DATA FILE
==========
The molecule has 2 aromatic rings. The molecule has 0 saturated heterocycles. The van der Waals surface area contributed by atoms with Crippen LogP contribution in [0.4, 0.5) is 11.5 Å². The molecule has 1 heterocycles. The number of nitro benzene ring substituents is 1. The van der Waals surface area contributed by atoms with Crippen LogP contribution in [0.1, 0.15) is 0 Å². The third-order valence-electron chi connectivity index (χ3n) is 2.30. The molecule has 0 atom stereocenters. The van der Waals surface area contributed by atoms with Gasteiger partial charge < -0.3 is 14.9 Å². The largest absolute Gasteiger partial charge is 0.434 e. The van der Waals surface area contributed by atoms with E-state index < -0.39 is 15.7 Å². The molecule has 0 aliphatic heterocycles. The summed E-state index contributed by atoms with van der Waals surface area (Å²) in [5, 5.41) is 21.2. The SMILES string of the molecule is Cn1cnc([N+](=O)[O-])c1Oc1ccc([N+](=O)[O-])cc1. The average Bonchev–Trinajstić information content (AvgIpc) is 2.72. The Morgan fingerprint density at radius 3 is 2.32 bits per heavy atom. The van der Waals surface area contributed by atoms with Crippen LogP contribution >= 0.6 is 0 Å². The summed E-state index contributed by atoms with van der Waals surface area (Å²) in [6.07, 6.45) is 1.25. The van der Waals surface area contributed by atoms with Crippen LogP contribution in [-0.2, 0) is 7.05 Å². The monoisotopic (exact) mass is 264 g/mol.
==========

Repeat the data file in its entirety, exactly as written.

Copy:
The molecule has 2 aromatic rings. The molecule has 0 saturated heterocycles. The van der Waals surface area contributed by atoms with Crippen LogP contribution in [0.4, 0.5) is 11.5 Å². The molecule has 1 heterocycles. The number of nitro benzene ring substituents is 1. The van der Waals surface area contributed by atoms with Crippen LogP contribution in [0.1, 0.15) is 0 Å². The third-order valence-electron chi connectivity index (χ3n) is 2.30. The molecule has 0 atom stereocenters. The van der Waals surface area contributed by atoms with Gasteiger partial charge < -0.3 is 14.9 Å². The largest absolute Gasteiger partial charge is 0.434 e. The van der Waals surface area contributed by atoms with E-state index < -0.39 is 15.7 Å². The molecule has 0 aliphatic heterocycles. The summed E-state index contributed by atoms with van der Waals surface area (Å²) in [5, 5.41) is 21.2. The SMILES string of the molecule is Cn1cnc([N+](=O)[O-])c1Oc1ccc([N+](=O)[O-])cc1. The average Bonchev–Trinajstić information content (AvgIpc) is 2.72. The Morgan fingerprint density at radius 3 is 2.32 bits per heavy atom. The van der Waals surface area contributed by atoms with Crippen LogP contribution >= 0.6 is 0 Å². The summed E-state index contributed by atoms with van der Waals surface area (Å²) in [6.07, 6.45) is 1.25. The van der Waals surface area contributed by atoms with Crippen LogP contribution in [-0.2, 0) is 7.05 Å². The monoisotopic (exact) mass is 264 g/mol.